If the situation was not sufficiently overwhelming for my sleep-deprived mind, Owen instigates a yodelling competition between a pensioner and a young woman whose hoarse yodel repeatedly gets stuck in her throat. And then it all stops. Owen switches from cheeky comic to On Air pro as Darren ‘Gracelands’ Jones bounds onto stage. Darren, from Cwmbran, is officially Wales’ Best Elvis and its easy to see why – he is resplendent in a large-collared paisley shirt and black flares. He proceeds to announce live on BBC Radio Wales that over 800 Elvises convened, walked, sang, and broke a record.
With that, the last of the formalities are out the way: the record smashed, the live broadcast nailed and it’s time to get down to the important matter of drinking and singing Elvis songs. Owen Money heads off to grab a burger and everyone else heads to the bar. The first of hundreds of Elvis impersonators takes to the stage. Game on.
The first few impersonators are far from convincing – each one seemingly only allowed a single good attribute, never a complete set– one may have natural hair, another might be tonally good but out of tune, another will have a cracking voice but look like a dug-up Shakin’ Stevens. Jimmy Elvis does a good turn on Teddybear, but applause is hard to come by. On a day where you are likely to watch upwards of 50 impersonators without even trying, you have to measure out your praise.
After around five impersonators, I have had enough and decide to go out to explore. It’s not long before I end up in the Coney Island amusement park, which is offering an out of season reduced fare of 50 pence a ride. A bargain, you may think. But this façade of fun is as fragile as any child’s dream; behind the flashing lights and bright colours is nothing but rust and decay. This is a land which not only time forgot, but health and safety too.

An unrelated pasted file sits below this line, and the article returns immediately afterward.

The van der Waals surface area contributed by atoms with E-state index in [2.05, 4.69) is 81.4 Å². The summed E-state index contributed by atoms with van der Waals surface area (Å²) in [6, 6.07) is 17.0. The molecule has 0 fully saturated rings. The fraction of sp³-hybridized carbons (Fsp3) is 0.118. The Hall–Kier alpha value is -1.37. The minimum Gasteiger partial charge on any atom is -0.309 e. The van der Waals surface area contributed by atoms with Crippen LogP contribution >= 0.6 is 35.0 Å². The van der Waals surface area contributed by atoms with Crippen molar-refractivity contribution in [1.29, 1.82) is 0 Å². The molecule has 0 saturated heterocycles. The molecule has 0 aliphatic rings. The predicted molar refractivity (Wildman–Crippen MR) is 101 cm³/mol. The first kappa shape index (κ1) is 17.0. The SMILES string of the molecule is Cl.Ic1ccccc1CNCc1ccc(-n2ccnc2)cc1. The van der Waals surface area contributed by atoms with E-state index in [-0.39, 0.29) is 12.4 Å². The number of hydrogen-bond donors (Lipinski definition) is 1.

I do however love a ghost train so make a beeline for it. The first thing I notice is that the teenager operating the train is far scarier than the ghouls depicted either side of him. He has a puffy face, piggy-eyes and an Igor-esque stoop. Inside, it is scary. There are no mechanics to propel some undead creature towards the train, in fact there are no moving parts apart from the train that shunts its way along fifty metres of track. Instead there are ghosts, goblins, vampires and monsters drawn in fluorescent paint by what can only have been a demented child. There is no semblance of artistic talent, but a terrifying lack, giving these creatures an unnerving eerie dimension. At no point is there darkness, due to the exit signs chucking out more light than the autumn sun. The scariest things are the rag cobwebs hanging from the ceiling that occasionally brush your face, smelling of paraffin and scrotum.
Around 3 pm, I re-enter the Elvis fray. Things have become volatile. T-shirts have been removed, grown men hug each other for stability, and women eye each other catishly across a sea of over-sized collars and quiffs. Wigs have become increasingly dishevelled, quiffs unfurling, and sideburns have become unstuck and flap disconcertingly in the breeze. Any sense of decorum has disappeared. The atmosphere is lively and like a giant piece of touch-paper, just waits for ignition. At which point Porthcawl will descend into the Mod vs. Rocker Brighton Beach clashes of the sixties, just this time without the Mods.
As Suspicious Minds twangs into life for the umpteenth time and drunken voices rise up to greet it, I make the decision to leave. Being a Beatles man, English, and not in Elvis costume, I have become strangely conspicuous and increasingly vulnerable. The King hasn’t left the building and won’t do so for several hours yet, but this bird has flown.
Words: Tom Spooner